China | William YangPhoto - Heidrun Löhr and John Sones


The first thing I remember when I reminisce over my trip to China is being devastatingly confronted by the pollution. When you live in a pristine country like Australia (even in Sydney) few appreciate how lucky we really are not to be oppressed by smog so thick that it invoked images of Michael Ende’s Nothing consuming the world around me. However the Chinese did not appear concerned - at the time I presumed that with nothing to compare their sunless sky against they knew no better, being more interested in their day to day struggles like anyone else from anywhere else in the world. As I travelled the country, talked with its people (through a friend who could speak Mandarin) and consumed the culture in ramshackle restaurants my hunger and desire to know more about this nation that felt almost forbidden to me grew. As a whitey I would always be an outsider in China, but William Yang (Australian born Chinese) is more the wolf in a sheep’s clothing and I was eager to bathe in his experiences of this mystical and exponentially developing super power of the East.

In premise and performance Yang’s China is as simple as it is effective. Yang takes his audience on his journeys into China where he seeks a deeper understanding of his roots and to expose himself to the culture and people of his spiritual homeland. He does this by presenting his odyssey of photographs with almost metered prose and accompanied by Nicholas Ng, who performs the live score on the erhu (Chinese violin) and pipa (Chinese lute). The ninety minute presentation threatens to be a touch too long and may well have been if it weren’t for Yang’s charisma, humour and the integrity of his voice.

Yang first visited China in 1989 a few months after the Tienenmin Square or the ‘June Incident’, as he advises the audience that it is referred to in China, and this sets the tone for his presentation. Throughout the performance Yang engages with many of the social issues faced by China, but does so in a fashion whereby he presents them refreshingly as they unfolded through his engagement with the Chinese themselves rather than colouring the events with his own opinion. But China is much more that a discourse of the trials and tribulations faced by China in the past few decades in that we meet his acquaintances, share in his meals and trek with him up the sacred mountains he chose to transverse; seeking with him his history that he never experienced before.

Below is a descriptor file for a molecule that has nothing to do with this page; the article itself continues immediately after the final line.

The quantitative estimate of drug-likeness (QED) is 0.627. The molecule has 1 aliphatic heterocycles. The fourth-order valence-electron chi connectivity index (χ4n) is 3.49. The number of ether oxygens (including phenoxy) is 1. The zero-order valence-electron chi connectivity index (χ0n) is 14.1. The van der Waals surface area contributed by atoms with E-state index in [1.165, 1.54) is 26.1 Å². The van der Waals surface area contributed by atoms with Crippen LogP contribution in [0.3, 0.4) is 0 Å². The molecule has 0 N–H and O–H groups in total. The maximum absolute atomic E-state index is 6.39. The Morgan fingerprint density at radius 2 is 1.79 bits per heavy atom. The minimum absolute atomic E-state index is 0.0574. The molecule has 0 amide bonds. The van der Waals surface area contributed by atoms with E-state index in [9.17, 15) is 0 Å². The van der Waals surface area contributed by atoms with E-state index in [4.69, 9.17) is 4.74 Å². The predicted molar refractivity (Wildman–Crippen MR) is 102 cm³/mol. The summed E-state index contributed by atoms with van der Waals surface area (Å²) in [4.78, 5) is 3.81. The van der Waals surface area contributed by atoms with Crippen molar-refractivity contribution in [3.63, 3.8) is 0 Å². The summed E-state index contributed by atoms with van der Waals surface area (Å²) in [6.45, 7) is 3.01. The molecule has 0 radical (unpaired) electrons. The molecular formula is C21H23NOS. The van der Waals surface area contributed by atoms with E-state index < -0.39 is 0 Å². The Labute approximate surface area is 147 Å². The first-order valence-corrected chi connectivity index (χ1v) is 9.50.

For me China was a beautiful voyage of discovery and reminiscence. Like Yang, and so many Australians, the blood of my immediate ancestors lies under foreign soil and there is something so sating about understanding one’s personal history. Having recently travelled to China I found myself empathising with the pleasures and challenges that Yang faced on his journey. China will not appease everyone’s tastes, but if nothing else it is an eye opening cultural excursion into a country that is traditionally closed to outsiders; predominantly due to the vast language barrier that Yang manages to conquer like so many sacred mountains.

Griffin Theatre Company presents a Performing Lines Production
by William Yang

Venue: SBW Stables Theatre | 10 Nimrod Street, Kings Cross NSW 2011
Previews: 15 -16 January 2008
Season: 19 January – 9 February 2008
Times: Monday at 6:30pm. Tuesday to Saturday at 7pm. Saturday Matinee at 4pm
Prices: Full $43. Snr $36. Preview/Matinee/Conc. $32. Group 8+ $35. Under 30 $25
Bookings: MCA-TIX 1300 306 776 or online at

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